New Orleans’ third-tallest building, which has sat unused for a dozen years, has been sold.

Bryan Burns, one of the owners of the 45-story Plaza Tower, confirmed Thursday’s sale, which comes nearly three years after they bought the building at auction for $650,000.

Burns, a partner in JSW Plaza Tower LLC, said the 1960s-era skyscraper has changed hands for an undisclosed amount. He would not disclose the new owners of the property, which has been vacant since 2002 after toxic mold and asbestos were discovered in the building.

Several attempts have been made to revitalize the property. When the building was purchased in 2011, Burns and his partners planned to redevelop it into a mixed-use facility that would house apartments, office space and retail shops.

In 2013, the group had secured a conditional use permit to reopen the eight-story garage to the public, but Burns said the owners decided not to move forward with the proposal and instead redevelop the building all at once.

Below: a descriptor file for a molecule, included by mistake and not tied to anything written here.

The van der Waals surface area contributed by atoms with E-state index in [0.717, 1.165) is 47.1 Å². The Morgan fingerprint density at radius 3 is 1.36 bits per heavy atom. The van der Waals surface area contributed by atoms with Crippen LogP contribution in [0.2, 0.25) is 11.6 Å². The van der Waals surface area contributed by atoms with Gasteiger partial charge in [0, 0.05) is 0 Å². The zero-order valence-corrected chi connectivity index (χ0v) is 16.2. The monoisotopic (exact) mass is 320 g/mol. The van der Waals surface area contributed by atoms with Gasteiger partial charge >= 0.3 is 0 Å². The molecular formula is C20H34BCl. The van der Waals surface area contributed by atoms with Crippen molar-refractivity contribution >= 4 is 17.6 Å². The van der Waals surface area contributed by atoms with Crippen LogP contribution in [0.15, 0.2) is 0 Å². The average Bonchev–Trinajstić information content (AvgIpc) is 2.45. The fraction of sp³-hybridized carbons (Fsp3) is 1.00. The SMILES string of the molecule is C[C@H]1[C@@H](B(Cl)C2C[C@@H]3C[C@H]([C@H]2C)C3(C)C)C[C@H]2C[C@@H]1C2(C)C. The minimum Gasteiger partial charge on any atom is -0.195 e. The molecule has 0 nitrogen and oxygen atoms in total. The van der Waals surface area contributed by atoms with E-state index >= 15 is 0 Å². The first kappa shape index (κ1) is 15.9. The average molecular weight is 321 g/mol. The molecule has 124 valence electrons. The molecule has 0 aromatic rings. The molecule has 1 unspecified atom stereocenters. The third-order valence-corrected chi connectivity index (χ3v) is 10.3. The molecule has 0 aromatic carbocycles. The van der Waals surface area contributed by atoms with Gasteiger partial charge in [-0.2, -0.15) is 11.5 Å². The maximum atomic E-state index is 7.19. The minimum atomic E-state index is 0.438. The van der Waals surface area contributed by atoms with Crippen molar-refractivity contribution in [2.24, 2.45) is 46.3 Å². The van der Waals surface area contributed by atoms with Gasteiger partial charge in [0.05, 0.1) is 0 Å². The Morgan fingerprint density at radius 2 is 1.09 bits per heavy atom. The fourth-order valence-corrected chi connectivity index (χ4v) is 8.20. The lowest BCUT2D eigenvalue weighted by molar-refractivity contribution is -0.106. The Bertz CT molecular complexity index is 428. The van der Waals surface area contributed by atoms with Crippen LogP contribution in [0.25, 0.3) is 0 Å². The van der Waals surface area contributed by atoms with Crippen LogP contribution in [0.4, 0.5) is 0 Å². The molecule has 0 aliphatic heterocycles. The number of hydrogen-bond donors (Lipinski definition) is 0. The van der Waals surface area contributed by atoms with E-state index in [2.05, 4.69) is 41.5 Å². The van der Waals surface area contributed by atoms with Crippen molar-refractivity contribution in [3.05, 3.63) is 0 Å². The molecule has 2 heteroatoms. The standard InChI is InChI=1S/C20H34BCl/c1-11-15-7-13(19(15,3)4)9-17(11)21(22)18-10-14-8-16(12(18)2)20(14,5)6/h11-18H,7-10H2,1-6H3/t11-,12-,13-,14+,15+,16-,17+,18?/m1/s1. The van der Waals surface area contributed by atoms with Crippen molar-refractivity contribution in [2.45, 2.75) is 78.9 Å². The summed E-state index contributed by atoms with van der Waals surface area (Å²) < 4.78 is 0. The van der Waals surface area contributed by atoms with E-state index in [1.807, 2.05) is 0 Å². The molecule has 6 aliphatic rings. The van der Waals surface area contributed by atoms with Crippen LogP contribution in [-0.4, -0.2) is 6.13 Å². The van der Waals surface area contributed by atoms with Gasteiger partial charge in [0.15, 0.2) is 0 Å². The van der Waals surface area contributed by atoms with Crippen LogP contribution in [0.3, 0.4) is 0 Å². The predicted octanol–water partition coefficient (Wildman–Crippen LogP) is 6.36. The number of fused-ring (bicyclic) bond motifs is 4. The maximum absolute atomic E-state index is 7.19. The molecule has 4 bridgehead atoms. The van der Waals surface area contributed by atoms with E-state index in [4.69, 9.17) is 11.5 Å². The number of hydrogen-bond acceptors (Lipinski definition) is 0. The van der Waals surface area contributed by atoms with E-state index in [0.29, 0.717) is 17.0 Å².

“Once we decided to proceed with the pre-development work, it didn’t make sense to us to open the garage under (a) conditional use permit,” Burns said.

Burns did not say how much pre-development work his group had done to the building, which had been completely stripped down to its shell following a $12 million mold and asbestos remediation project in 2008 by mortgage lending company Plainfield Direct, of Greenwich, Connecticut.

Prior to the 2011 auction sale, the building had been on the market for $15.5 million.

When asked why JSW Plaza Tower elected to sell the property, Burns said it has met the group’s investment objectives and added that he is confident the new owners can revitalize the building.

“There is no doubt in my mind that this building is imminently qualified for redevelopment,” Burns said. “This building will ultimately be one of the finest multifamily-driven buildings in the city.”

Burns said the building’s extreme height and location on Howard Avenue — outside of the main stretch of CBD high-rises and near a flurry of new development — makes it a prime redevelopment prospect.

“The unobstructed views are among the best in the entire city,” Burns said.